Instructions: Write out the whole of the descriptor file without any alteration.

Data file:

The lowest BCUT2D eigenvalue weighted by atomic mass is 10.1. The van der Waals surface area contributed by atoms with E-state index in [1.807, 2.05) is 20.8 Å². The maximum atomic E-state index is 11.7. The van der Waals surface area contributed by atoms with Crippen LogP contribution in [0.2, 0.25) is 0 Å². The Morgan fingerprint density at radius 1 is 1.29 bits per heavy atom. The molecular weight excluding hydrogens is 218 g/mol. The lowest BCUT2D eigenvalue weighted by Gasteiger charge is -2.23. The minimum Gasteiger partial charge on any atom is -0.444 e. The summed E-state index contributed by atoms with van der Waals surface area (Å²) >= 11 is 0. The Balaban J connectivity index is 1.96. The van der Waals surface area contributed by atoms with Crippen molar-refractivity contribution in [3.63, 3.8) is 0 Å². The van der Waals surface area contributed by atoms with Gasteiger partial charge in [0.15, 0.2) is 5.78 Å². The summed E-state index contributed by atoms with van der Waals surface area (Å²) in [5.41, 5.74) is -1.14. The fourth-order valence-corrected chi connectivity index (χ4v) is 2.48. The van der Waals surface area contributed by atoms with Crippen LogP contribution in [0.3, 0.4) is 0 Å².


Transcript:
The lowest BCUT2D eigenvalue weighted by atomic mass is 10.1. The van der Waals surface area contributed by atoms with E-state index in [1.807, 2.05) is 20.8 Å². The maximum atomic E-state index is 11.7. The van der Waals surface area contributed by atoms with Crippen LogP contribution in [0.2, 0.25) is 0 Å². The Morgan fingerprint density at radius 1 is 1.29 bits per heavy atom. The molecular weight excluding hydrogens is 218 g/mol. The lowest BCUT2D eigenvalue weighted by Gasteiger charge is -2.23. The minimum Gasteiger partial charge on any atom is -0.444 e. The summed E-state index contributed by atoms with van der Waals surface area (Å²) >= 11 is 0. The Balaban J connectivity index is 1.96. The van der Waals surface area contributed by atoms with Crippen molar-refractivity contribution in [3.63, 3.8) is 0 Å². The van der Waals surface area contributed by atoms with Gasteiger partial charge in [0.15, 0.2) is 5.78 Å². The summed E-state index contributed by atoms with van der Waals surface area (Å²) in [5.41, 5.74) is -1.14. The fourth-order valence-corrected chi connectivity index (χ4v) is 2.48. The van der Waals surface area contributed by atoms with Crippen LogP contribution in [0.3, 0.4) is 0 Å².